Pandemic lessons for the courts | New


CANANDAIGUA – As the old saying goes, necessity is the mother of invention.

This adage certainly applied to the state justice system two years ago, when it was virtually paralyzed at the start of the Covid-19 pandemic. When it became clear that courthouses could be closed indefinitely, at least to the public, officials turned to virtual technology in an emergency.

“Ironically, we had made a number of efforts to modernize the justice system to take us into the future, and then came the pandemic,” Supreme Court Justice Craig Doran said in a recent interview. “The pandemic has really forced us to think outside the box, be creative and quickly implement new technologies.”

Although the emergency measures have kept some cases going and the justice system functioning to some extent, Doran said they were somewhat hit-or-miss.

“In some cases, we were looking at things on an hourly basis, literally changing procedures that were hundreds of years old and steeped in tradition and precedent – a very procedure-oriented system,” he added. “Technology doesn’t always fit seamlessly into these procedural changes.”

Now that things are mostly back to normal, Doran and others are looking at stopgap measures with an eye to the future. He chairs a task force of the Commission to Reimagine the Future of New York Courts, which will hold public hearings next month in Buffalo and New York. The commission is chaired by attorney Hank Greenberg, former president of the New York State Bar Association.

“We have seen more change in the first two months of the pandemic than in 200 years of legal practice and judicial decision-making,” Greenberg said in a press release. “The justice system can learn from the pandemic and build on successful technological improvements and innovations.”

In June, the task force held a successful public hearing in Albany with 30 presenters. Doran said that while this hearing provided invaluable insight, “it’s time to take this show on the road.”

“In order to get the fullest picture of how pandemic practices have impacted — positive or negative — court operations, we need to hear from people across the state,” he said. . “The experience in metropolitan New York may have been different from the experience in Western New York, and the experience in the Capital Region was also unique. To see the big picture, we need to hear from people in every region.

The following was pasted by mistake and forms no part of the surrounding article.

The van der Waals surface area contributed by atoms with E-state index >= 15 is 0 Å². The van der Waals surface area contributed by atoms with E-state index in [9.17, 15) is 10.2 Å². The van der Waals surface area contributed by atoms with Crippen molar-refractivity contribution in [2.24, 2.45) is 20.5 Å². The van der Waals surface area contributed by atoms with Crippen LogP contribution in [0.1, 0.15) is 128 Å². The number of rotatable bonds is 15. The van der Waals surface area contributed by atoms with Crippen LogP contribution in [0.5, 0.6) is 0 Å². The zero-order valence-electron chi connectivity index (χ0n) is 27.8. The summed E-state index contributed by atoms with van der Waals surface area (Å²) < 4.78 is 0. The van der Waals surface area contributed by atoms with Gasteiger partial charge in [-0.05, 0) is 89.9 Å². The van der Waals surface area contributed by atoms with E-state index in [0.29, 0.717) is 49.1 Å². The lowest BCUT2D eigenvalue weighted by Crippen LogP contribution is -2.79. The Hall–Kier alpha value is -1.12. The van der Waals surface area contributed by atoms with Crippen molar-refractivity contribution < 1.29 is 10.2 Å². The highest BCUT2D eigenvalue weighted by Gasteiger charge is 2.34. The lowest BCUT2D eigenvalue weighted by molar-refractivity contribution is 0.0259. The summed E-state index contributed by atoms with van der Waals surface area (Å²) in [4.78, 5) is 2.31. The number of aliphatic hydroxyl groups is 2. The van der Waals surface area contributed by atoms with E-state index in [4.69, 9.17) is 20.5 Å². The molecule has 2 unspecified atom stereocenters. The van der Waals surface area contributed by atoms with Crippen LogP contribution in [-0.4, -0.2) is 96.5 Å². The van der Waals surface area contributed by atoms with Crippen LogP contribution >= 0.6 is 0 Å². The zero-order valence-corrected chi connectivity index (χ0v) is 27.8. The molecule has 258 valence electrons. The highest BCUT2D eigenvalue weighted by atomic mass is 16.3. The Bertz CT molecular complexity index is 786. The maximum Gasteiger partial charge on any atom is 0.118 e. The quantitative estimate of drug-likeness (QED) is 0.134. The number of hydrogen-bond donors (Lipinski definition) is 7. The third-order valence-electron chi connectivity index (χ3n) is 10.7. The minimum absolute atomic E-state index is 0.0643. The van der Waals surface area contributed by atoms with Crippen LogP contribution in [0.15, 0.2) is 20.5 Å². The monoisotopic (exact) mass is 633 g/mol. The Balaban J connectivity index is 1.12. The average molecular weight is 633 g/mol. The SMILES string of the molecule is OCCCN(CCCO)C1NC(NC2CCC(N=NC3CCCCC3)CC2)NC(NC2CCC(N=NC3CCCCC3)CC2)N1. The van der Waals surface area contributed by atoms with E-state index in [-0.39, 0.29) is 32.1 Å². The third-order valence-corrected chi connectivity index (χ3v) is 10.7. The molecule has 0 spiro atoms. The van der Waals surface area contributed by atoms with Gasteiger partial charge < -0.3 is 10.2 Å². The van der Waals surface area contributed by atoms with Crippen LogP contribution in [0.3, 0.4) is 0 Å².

The commission includes judges, lawyers, academics and technology experts. Among the topics covered:

• The impact of court-ordered covid technology, practices/protocols and policy on the fair and efficient administration of justice in the courts, including the use of remote technologies as well as modified procedures in person for legal proceedings.

• The ways in which pandemic practices have impacted the effectiveness of courts in providing timely and accessible legal services, including language access, to all litigants.

• New or redesigned uses of technology to improve efficiency and access to justice.

• Combine in-person and virtual practices to meet the varied needs of different court users.

• The impact of pandemic practices on the work of lawyers, judges and court personnel.

• Using technology to make the courts more accessible to New Yorkers with reduced mobility, who live in rural areas, who have child care obligations, or who might otherwise have difficulty attending in-person hearings.

“At times during the pandemic, we had judges at home and litigants (lawyers) at home … when no one could be in the courthouse. We were reluctant to use this technology before,” Doran said. “Now, looking back, we can use this virtual technology a lot more to make ourselves more efficient. For example, in the cases assigned to me, we can do a lot more in a day of virtual conferences instead of bringing in lawyer after lawyer, some from other states. This makes it cheaper for their customers.


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